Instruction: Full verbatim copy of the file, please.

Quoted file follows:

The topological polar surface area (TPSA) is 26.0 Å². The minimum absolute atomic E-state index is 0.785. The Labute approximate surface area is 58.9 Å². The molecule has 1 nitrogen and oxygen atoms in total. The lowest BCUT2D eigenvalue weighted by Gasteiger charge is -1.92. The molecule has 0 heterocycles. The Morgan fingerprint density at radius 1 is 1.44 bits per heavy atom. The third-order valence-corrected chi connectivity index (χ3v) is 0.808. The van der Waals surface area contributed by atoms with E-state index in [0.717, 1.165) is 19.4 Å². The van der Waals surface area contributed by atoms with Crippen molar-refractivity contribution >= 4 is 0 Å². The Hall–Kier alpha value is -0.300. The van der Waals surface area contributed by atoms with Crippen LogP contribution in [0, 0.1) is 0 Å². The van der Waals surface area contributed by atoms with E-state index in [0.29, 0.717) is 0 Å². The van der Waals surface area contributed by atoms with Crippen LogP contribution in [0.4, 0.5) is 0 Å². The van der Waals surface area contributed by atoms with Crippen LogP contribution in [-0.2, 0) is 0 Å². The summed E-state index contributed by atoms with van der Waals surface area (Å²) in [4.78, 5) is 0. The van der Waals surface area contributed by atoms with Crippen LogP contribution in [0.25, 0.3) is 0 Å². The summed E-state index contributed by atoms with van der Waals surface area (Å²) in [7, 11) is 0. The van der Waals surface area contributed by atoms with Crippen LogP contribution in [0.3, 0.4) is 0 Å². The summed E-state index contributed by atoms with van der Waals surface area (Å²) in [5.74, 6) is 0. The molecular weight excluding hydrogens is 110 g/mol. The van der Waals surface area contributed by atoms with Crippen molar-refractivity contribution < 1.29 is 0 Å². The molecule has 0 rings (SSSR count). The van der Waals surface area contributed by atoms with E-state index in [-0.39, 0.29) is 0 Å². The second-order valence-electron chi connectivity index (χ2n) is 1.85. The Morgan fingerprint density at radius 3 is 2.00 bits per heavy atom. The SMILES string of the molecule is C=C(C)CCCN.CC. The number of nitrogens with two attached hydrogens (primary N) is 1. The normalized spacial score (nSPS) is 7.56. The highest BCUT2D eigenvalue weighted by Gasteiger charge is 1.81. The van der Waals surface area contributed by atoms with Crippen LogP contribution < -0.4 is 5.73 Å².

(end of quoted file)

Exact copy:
The topological polar surface area (TPSA) is 26.0 Å². The minimum absolute atomic E-state index is 0.785. The Labute approximate surface area is 58.9 Å². The molecule has 1 nitrogen and oxygen atoms in total. The lowest BCUT2D eigenvalue weighted by Gasteiger charge is -1.92. The molecule has 0 heterocycles. The Morgan fingerprint density at radius 1 is 1.44 bits per heavy atom. The third-order valence-corrected chi connectivity index (χ3v) is 0.808. The van der Waals surface area contributed by atoms with E-state index in [0.717, 1.165) is 19.4 Å². The van der Waals surface area contributed by atoms with Crippen molar-refractivity contribution >= 4 is 0 Å². The Hall–Kier alpha value is -0.300. The van der Waals surface area contributed by atoms with Crippen LogP contribution in [0, 0.1) is 0 Å². The van der Waals surface area contributed by atoms with E-state index in [0.29, 0.717) is 0 Å². The van der Waals surface area contributed by atoms with Crippen LogP contribution in [0.4, 0.5) is 0 Å². The van der Waals surface area contributed by atoms with Crippen LogP contribution in [-0.2, 0) is 0 Å². The summed E-state index contributed by atoms with van der Waals surface area (Å²) in [4.78, 5) is 0. The van der Waals surface area contributed by atoms with Crippen LogP contribution in [0.25, 0.3) is 0 Å². The summed E-state index contributed by atoms with van der Waals surface area (Å²) in [7, 11) is 0. The van der Waals surface area contributed by atoms with Crippen LogP contribution in [0.3, 0.4) is 0 Å². The summed E-state index contributed by atoms with van der Waals surface area (Å²) in [5.74, 6) is 0. The molecular weight excluding hydrogens is 110 g/mol. The van der Waals surface area contributed by atoms with Crippen molar-refractivity contribution < 1.29 is 0 Å². The molecule has 0 rings (SSSR count). The van der Waals surface area contributed by atoms with E-state index in [-0.39, 0.29) is 0 Å². The second-order valence-electron chi connectivity index (χ2n) is 1.85. The Morgan fingerprint density at radius 3 is 2.00 bits per heavy atom. The SMILES string of the molecule is C=C(C)CCCN.CC. The number of nitrogens with two attached hydrogens (primary N) is 1. The normalized spacial score (nSPS) is 7.56. The highest BCUT2D eigenvalue weighted by Gasteiger charge is 1.81. The van der Waals surface area contributed by atoms with Crippen LogP contribution < -0.4 is 5.73 Å².